“I Don’t Get High Fashion”
If you’re in the middle of your introduction to high fashion, or if you approached it in the past, you’ve probably found yourself, at some point, scratching your head and saying, “I just don’t get it.”
Don’t worry, that doesn’t mean you’re some tasteless plebian. There’s not some special, enlightened form of critical appreciation that you’re lacking. It’s all about the lens you’re looking through.
To start: Fashion is one of those things that is tied inherently practicality. It’s inevitably practical: we wear clothing to stay warm, remain modest and to protect our bodies, among other reasons. And yet no one who’s ever seen a picture of a Victorian era corset, or worn point-toed pumps for more than an hour and a half, would tell you that being fashionable is a purely practical pursuit. In fact, many would tell you that it’s quite the opposite.
So fashion, clearly, has its roots in function but has an aesthetic element that sometimes supersedes its other purposes. In other words, fashion has practical purpose, but it’s also art. Sometimes the art side means more than the original purpose, even becomes the focus.
So if fashion art is all aesthetics, what about the pieces that don’t seem so aesthetic? Well, the perspective is important. If you’re looking for clothing aesthetics—something that fits according to western tailoring standards with emphasis on the female form, for example—you might not find them. High fashion can do that, of course; many, many pieces are beautiful in what we would consider to be a clothing kind of way.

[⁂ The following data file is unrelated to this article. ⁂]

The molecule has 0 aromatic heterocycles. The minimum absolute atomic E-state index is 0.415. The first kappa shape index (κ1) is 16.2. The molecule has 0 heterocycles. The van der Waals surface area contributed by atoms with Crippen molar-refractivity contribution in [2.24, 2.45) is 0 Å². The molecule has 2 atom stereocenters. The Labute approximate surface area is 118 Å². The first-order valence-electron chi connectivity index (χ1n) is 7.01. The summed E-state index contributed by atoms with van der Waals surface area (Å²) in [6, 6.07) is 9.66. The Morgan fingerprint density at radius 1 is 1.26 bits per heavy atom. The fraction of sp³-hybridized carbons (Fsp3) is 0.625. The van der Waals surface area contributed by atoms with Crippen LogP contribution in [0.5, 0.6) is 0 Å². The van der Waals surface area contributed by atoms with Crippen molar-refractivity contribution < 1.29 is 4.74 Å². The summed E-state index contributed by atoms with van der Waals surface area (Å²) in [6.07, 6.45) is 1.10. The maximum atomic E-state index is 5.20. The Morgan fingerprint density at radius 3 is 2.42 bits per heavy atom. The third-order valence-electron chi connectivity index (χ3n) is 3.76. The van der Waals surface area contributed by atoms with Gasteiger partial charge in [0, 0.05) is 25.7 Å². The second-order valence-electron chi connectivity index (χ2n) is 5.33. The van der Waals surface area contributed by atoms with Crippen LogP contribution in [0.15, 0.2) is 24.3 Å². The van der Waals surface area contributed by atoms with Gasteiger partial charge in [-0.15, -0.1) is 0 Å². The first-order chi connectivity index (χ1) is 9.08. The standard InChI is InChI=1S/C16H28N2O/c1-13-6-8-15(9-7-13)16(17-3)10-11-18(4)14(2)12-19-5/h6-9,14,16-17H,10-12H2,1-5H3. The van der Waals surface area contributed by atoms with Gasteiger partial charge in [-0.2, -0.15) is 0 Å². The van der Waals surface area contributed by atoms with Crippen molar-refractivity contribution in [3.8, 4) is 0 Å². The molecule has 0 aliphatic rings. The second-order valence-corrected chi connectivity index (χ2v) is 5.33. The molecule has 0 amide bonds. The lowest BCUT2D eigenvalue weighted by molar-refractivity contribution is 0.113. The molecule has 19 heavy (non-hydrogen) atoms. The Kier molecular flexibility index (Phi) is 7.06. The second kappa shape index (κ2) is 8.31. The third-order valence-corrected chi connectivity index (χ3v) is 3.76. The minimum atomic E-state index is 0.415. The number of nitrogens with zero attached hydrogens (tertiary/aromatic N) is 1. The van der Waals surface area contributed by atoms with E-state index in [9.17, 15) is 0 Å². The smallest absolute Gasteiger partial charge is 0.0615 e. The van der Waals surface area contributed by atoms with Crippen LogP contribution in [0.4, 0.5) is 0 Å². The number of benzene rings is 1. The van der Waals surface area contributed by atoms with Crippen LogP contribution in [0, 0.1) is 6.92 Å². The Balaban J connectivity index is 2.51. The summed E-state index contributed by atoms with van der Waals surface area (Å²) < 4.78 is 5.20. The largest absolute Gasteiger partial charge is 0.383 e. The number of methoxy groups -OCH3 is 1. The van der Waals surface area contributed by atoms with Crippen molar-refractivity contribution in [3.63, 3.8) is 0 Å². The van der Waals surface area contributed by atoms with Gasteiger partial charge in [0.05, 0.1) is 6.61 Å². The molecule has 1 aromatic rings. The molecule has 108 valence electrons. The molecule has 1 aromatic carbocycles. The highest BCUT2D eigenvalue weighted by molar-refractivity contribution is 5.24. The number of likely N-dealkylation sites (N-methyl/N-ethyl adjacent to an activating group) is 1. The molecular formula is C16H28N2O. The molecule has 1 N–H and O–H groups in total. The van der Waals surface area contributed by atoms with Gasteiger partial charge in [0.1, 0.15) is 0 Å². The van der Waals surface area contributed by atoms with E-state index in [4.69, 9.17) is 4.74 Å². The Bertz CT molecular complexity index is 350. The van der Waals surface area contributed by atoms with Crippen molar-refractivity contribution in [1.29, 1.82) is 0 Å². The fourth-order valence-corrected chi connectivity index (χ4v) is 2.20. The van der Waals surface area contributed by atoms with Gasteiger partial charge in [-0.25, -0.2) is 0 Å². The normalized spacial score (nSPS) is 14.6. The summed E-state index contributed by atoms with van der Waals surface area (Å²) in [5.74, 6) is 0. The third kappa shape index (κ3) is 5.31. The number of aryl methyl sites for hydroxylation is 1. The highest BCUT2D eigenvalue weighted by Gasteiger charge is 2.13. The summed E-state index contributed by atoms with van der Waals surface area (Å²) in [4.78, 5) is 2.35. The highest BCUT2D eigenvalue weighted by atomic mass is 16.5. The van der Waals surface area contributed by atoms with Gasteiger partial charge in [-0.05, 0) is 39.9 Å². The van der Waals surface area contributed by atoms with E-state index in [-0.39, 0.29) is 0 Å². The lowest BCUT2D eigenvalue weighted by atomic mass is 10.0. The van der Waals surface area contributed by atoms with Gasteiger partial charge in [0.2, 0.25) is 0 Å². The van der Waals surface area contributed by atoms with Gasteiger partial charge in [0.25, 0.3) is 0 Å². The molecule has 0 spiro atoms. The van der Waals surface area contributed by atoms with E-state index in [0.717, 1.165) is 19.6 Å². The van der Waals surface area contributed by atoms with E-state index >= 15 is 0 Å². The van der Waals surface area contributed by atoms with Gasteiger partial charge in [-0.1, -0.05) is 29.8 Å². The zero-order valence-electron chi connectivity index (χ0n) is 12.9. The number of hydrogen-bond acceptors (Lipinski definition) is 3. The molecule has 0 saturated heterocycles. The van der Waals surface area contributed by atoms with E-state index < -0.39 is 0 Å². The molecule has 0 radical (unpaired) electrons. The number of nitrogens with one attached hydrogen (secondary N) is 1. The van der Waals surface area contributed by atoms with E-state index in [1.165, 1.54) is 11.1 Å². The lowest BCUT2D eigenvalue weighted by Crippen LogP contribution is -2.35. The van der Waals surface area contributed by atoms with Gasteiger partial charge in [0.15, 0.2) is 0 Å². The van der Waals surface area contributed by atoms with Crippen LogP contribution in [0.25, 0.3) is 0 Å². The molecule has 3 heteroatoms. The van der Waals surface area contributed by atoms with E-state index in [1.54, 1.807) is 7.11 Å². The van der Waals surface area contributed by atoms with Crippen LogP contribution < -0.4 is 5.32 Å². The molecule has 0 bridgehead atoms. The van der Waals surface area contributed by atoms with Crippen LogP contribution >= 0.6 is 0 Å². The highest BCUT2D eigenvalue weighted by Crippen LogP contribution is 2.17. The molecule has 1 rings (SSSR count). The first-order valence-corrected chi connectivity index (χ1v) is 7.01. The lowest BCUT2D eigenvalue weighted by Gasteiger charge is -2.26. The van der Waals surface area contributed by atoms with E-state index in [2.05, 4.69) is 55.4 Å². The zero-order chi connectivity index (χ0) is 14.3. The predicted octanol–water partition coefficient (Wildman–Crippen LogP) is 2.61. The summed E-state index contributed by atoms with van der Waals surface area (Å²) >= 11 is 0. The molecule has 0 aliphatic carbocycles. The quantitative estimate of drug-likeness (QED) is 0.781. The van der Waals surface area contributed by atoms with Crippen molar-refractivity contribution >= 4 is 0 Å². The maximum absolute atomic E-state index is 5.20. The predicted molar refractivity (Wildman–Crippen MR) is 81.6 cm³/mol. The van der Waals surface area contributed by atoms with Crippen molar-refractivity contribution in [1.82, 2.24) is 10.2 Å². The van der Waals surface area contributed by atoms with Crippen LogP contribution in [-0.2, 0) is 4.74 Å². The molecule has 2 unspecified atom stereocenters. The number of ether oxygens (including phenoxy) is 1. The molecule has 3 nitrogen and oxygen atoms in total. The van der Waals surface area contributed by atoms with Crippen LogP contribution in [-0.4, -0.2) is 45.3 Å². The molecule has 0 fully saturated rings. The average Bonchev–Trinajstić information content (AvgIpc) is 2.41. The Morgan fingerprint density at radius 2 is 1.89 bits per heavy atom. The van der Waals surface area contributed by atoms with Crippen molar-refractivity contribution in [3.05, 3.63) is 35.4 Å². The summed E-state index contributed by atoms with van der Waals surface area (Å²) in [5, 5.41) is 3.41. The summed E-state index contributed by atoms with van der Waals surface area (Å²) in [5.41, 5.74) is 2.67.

But sometimes the aesthetic isn’t clothing standards, and sometimes it’s not even beauty. Art isn’t restricted to traditional beauty, or to beauty at all; art can be representative of a multitude of concepts and feelings. One of the elements of abstract art is that it’s often conceptual, representing an idea rather than a concrete, recognizable object.
In a way, thinking of some high fashion as an abstract art showing is a gateway to gaining a creative appreciation for what the designer is doing, especially if the clothing they’re showing is something you’d never wear. Don’t worry, all the oohs and ahs and critical applause don’t mean you’re some kind of clod, pretty much everyone else wouldn’t wear it to the office, either. It’s quite possible that everybody else is confused, too.
But it’s also possible that they’re looking at the pieces as art objects. That’s why the runway doesn’t just include Swarovski crystal studded gowns and immaculately detailed boots (although those are art, too). That’s why there’s a place for a deliberately homeless-inspired style, and impossibly convoluted creations of fabric that completely restrict movement, and entire collections that you couldn’t wear outside your house. The designers can express some artistic idea or meaning, and clothing is a valid medium for art as any.
Of course, one of art’s chief elements is its subjectivity; even the standards that we can objectively measure with are established by notions that someone conceived, and those standards can change. You could change them. Even though there’s value in looking for the designer’s aesthetic aim, you’re not obligated to adopt it. Sometimes an artist can state a meaning for their work, and it still doesn’t make sense. Sometimes you can see the meaning and you still can’t get over the basic reality that you just think it’s ugly. Just be aware that beauty might not be what the designer was going for; and instead of giving up on high fashion in disgust, credit it to artistic purpose for now.
So maybe that perplexing sandpaper-and-feathered dress you’re looking at will be considered perfectly wearable by the majority ten years from now; today it’s art. But you still don’t have to wear it. You don’t even have to understand it. And that doesn’t make you a plebe.